How Noise-Induced Hearing Loss Occurs
The Centers for Disease Control estimates that more than 30 million people in the United States have experienced some degree of noise-induced hearing loss. Hearing loss is common among adults and children and can seriously impact them throughout their lives. However, it is entirely preventable with just a few simple precautions.
Having an in-depth understanding of how loud sounds affect the cells and nerves in your ear and making a solid plan to protect yourself is key. This information can help you avoid noise-induced hearing loss and preserve your ability to enjoy life through the gift of sound.
How Sound Impacts Nerves and Hair Cells in the Ear
Your ears have three parts: the outer, middle, and inner ear. The outer ear spans from the visible part of your ear to the tympanic membrane (eardrum) at the end of your ear canal.
The middle ear begins beyond the eardrum and consists of the eustachian tubes, which regulate air pressure, and three tiny bones that transfer sound from the outer to the inner ear.
The inner ear contains the semicircular canals responsible for maintaining your balance. It also houses the cochlea, a small spiral structure lined with tiny hairs. These hairs — which are actually nerve endings — are where the magic of hearing happens.
When sound waves reach your inner ear, the hair cells in your cochlea vibrate, turning those sound waves into electrical signals. The nerves carry those electrical signals to the brain, which further translates those signals into recognizable sounds. Loud sounds can damage cochlear hair cells and the auditory neural system, resulting in hearing loss.
Temporary vs. Permanent Hearing Loss
Damage to any part of the ear can cause hearing loss. Temporary hearing loss may occur due to short-term exposure to loud noises (for example, at a concert), an upper respiratory infection, excessive earwax buildup, strenuous exercise, or extreme stress.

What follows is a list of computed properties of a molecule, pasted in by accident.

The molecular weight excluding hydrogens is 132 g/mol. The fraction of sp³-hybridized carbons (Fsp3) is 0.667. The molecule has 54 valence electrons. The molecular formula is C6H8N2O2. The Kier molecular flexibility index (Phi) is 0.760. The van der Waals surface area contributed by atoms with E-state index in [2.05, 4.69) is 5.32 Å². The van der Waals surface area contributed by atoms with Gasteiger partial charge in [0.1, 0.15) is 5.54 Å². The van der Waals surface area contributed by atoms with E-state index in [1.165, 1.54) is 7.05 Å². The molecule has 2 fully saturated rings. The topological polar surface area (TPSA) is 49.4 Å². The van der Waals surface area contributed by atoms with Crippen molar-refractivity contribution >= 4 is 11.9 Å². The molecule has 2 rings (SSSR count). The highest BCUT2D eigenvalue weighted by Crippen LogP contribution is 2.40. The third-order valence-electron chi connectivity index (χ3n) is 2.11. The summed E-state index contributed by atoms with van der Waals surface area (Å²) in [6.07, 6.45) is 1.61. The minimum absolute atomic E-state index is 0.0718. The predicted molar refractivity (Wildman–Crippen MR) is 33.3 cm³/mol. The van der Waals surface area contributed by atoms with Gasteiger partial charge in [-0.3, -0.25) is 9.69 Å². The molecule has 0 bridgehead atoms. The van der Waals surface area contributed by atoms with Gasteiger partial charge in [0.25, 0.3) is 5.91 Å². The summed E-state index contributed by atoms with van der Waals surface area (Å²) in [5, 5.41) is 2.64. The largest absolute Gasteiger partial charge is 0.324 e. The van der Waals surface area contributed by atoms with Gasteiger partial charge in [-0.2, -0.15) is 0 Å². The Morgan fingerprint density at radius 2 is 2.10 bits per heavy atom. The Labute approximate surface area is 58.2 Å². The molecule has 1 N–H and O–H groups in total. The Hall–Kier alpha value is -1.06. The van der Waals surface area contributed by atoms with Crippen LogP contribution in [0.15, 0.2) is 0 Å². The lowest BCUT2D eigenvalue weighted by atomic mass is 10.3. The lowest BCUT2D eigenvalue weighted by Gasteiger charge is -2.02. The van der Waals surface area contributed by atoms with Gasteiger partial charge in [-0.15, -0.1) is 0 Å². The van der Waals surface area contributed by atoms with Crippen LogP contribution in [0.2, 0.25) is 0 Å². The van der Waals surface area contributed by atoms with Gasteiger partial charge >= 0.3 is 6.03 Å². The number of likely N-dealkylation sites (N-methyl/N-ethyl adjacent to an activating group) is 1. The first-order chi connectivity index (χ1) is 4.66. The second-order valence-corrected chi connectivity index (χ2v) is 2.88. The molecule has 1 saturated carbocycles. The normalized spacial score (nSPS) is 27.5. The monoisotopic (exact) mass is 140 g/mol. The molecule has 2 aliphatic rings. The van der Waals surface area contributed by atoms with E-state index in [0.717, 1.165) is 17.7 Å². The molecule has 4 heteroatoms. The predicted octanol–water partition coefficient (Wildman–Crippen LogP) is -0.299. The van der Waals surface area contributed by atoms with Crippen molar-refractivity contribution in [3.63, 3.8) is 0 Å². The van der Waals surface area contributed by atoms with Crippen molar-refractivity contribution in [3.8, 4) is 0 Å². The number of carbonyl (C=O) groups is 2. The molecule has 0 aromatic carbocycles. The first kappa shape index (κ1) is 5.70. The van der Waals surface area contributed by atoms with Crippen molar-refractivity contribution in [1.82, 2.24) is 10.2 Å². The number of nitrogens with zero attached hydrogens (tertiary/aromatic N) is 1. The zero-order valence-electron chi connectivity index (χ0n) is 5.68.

These events can muffle sounds or bend the cochlear hair cells. However, the cells will usually become straight again once they recover from the exposure.
However, prolonged exposure to loud noises and certain health conditions and treatments can cause permanent hearing loss and the need for OTC hearing aids. Irreversible hearing loss occurs when the hair cells or the auditory neural system suffer too much damage and cannot recover.
Repeated Exposure to Loud Sounds
Loud noises can damage the auditory nerve that carries the electrical signals to your brain, resulting in hidden hearing loss that may worsen over time. Loud noises also overwork the hair cells, leading to gradual damage.
As hair cells are repeatedly damaged, they will eventually die off. The fewer hair cells you have available to receive sound waves and transmit electrical signals, the more difficult it will be to understand sounds, even in quieter spaces. This is how gradual hearing loss occurs.
Protecting Yourself from Noise-Induced Hearing Loss
It’s important to know that noise-induced hearing loss (NIHL) is a preventable condition. Consider the following tips to reduce your exposure to loud sounds and mitigate your risk of developing NIHL:
- Take time to educate your family on the dangers of loud noise exposure
- Make a plan to reduce exposure to loud sounds, including lawn mowers, power tools, and firearms
- Turn down the volume of your music, especially when listening through earphones
- If possible, leave any space where loud noises are occurring
- Use headphones or other hearing protection solutions if you cannot move away
Hearing loss doesn’t have to become your fate when you take a proactive approach to preventing it.
Treat Hearing Loss with Support from Arcade Hearing Aid Center
Your ability to hear is worth protecting. Whether you’re already experiencing hearing issues or want to hold on to this vital sense, you must take steps to guard your hearing. Speaking with an audiologist is a good move if you're unsure where to start. A skilled hearing specialist can recommend behavioral changes and programmable hearing aids for those who need them.
Contact the professionals at Arcade Hearing Aid Center in Santa Monica, CA, today to learn more about how you can preserve and improve your hearing.